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Shel Silverstein

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Kervens Boutin

on 30 October 2013

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Transcript of Shel Silverstein

Fun Facts
Before Shel Silverstein became an author, he actually wanted to become a pro baseball player.
More Fun Facts
In his children's books Shel Silverstein disguised himself as Uncle Shelby.
Kervens Boutin
Hi, my name is Kervens Boutin and I will be presenting Sheldon Allan Silverstein.
In 1969 Shel Silverstein won the Grammy Award for the Best Country Song, 'A Boy Named Sue.
Sheldon Silverstein was born on September 25, 1930.
Shel Silverstein's ex-wife Susan Hastings died in 1975.
In 1956, Sheldon's book Take Ten was reprinted by Ballantine Books as Grab Your Socks.
He also wanted to be "popular" with the girls, but the ladies did not dig him, so he stuck with writing.
During his time in the Korean war he drew cartoons and illustrations.
On May 9 or 10, 1999 the great Sheldon Silverstein dies after a glorious life, his motto was "Have a good time".
Shel Silverstein was born and raised in Chicago, Illinois.
Shel had a sister named Peggy and his parents' name were Nathan and Helen.
After Graduating high school Shel went to the University of Illinois which he got kicked out of after a year.
Shel Silverstein went to Roosevelt High School
He then went on to the Chicago Academy of Fine Arts for one year and he was soon off to Roosevelt University to study English for 3 years.
In 1963 Shel Silverstein met Ursula Nordstrom who was a book editor that convinced him write children's books.
In 1956, intrigued by his cartoons and artwork, playboy magazine hired him as a staff cartoonist.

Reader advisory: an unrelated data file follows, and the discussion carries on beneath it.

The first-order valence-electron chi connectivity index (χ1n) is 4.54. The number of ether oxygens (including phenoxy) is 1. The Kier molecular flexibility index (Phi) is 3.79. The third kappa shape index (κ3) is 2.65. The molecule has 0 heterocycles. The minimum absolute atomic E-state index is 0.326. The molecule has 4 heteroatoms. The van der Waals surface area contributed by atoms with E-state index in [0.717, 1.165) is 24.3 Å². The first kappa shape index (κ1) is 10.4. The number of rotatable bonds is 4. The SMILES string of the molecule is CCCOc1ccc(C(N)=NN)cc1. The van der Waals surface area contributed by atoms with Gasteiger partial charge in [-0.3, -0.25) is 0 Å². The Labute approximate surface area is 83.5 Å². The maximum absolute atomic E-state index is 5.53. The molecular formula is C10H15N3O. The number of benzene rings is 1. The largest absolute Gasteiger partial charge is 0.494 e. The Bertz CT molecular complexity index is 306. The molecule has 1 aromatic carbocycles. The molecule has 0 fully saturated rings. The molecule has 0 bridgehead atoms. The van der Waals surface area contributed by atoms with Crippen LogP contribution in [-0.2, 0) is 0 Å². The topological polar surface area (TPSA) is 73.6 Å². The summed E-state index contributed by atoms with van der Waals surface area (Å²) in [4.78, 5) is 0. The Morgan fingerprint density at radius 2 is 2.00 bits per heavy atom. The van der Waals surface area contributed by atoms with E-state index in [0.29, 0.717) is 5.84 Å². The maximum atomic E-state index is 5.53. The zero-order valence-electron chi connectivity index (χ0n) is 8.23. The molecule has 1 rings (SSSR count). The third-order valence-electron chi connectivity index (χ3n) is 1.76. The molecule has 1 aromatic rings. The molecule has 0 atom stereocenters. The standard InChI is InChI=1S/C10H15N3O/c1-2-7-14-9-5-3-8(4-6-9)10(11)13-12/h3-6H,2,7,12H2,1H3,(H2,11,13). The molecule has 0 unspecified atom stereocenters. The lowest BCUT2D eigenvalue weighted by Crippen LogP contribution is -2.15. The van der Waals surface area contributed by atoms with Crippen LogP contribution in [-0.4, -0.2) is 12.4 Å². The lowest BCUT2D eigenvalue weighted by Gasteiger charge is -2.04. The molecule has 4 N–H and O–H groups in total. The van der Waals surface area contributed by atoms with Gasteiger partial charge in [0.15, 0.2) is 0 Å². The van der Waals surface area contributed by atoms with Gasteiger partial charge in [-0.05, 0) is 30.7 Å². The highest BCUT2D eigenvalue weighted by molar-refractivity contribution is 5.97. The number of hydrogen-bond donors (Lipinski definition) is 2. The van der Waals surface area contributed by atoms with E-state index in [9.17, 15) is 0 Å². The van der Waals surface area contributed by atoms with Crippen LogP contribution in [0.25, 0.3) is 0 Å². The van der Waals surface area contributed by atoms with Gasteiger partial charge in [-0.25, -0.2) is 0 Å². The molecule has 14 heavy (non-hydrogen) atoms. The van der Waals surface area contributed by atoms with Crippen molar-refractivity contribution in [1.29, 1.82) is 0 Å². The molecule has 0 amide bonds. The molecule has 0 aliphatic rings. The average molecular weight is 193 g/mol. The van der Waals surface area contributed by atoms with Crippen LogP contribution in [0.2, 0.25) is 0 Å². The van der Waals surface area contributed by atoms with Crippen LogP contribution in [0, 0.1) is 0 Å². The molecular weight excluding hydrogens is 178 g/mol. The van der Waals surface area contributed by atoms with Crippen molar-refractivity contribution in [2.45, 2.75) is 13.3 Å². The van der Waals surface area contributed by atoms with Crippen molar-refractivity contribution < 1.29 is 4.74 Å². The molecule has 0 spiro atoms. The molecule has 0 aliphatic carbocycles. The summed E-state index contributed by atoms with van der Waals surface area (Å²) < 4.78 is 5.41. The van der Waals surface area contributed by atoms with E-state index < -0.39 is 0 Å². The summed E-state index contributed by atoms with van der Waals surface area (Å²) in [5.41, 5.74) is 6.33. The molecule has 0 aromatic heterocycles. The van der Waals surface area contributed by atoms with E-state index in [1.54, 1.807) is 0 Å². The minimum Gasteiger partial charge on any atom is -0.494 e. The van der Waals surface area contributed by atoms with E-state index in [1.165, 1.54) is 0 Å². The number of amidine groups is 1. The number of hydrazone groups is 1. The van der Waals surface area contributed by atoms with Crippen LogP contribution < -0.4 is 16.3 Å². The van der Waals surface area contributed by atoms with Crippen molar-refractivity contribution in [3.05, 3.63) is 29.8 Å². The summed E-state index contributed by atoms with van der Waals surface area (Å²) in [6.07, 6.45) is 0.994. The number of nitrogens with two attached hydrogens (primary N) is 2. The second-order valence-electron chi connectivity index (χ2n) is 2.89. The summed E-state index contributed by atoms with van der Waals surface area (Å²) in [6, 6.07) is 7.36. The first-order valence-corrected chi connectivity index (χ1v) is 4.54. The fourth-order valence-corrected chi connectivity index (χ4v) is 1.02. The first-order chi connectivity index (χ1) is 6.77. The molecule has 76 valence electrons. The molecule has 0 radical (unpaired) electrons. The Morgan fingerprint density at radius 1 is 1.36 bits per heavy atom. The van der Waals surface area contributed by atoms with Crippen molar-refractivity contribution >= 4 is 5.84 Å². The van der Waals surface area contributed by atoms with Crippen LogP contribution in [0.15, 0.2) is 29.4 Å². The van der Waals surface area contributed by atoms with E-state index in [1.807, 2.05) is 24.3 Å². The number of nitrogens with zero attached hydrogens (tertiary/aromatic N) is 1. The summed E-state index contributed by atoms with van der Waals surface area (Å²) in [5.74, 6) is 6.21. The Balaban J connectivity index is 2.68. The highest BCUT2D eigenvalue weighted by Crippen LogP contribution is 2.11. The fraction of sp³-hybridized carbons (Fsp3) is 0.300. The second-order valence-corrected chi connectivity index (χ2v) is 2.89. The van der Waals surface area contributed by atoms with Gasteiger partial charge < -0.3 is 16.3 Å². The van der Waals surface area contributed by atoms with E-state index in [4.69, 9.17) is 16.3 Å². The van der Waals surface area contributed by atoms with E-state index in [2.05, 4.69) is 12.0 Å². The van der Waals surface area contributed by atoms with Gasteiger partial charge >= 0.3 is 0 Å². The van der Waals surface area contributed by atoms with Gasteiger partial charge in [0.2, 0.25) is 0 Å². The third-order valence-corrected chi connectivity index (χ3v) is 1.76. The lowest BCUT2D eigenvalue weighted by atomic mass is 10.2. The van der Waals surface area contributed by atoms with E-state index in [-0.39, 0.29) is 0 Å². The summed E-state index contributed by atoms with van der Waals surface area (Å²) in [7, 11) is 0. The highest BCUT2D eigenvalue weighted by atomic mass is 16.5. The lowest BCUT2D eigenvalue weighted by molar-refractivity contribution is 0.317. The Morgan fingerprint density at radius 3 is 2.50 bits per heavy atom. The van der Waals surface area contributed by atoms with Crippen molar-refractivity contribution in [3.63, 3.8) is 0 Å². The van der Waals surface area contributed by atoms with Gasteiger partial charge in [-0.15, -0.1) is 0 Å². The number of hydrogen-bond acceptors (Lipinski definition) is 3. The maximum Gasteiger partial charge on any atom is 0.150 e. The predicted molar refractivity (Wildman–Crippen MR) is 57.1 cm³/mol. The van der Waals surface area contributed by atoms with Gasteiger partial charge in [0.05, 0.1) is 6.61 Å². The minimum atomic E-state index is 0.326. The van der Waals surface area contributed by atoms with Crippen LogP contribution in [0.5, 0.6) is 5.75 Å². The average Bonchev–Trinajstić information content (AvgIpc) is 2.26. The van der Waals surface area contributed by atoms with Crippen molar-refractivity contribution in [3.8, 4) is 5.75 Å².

In 1969, Shel Silverstein wrote the lyrics for one of his famous songs "A Boy Named Sue" which was sung by Johnny Cash.
Shel Silverstein was

drafted in the U.S Army to serve in the Korean War in 1953.
There he drew cartoons and illustrations for the Pacific Stars and Stripes.
His artwork in Playboy Magazine is what got him his national recognition.
By 1959 Shel SIlverstein had started to explore other kinds of art like music, poems, and writing.
That's also the year he debuted his album "Hairy Jazz," which featured the band Red Onions.
The following year he wrote "A Giraffe and a Half" and his blockbuster book "The Giving Tree".
In 1974 he won the ALA Notable book and the Outstanding Book Award for "Where the Sidewalk Ends".
In 1981 he won the Best Book Award for "A Light in The Attic".
In 1982 he won the Children's Choice Award for "The Missing Piece.
In 1984 he won another Grammy Award for "Where the Sidewalk ends, he also won the William book award for "A Light in The Attic.
Also in addition to all those awards, in 2002 he was inducted into the Nashville Songwriters hall of fame.
Full transcript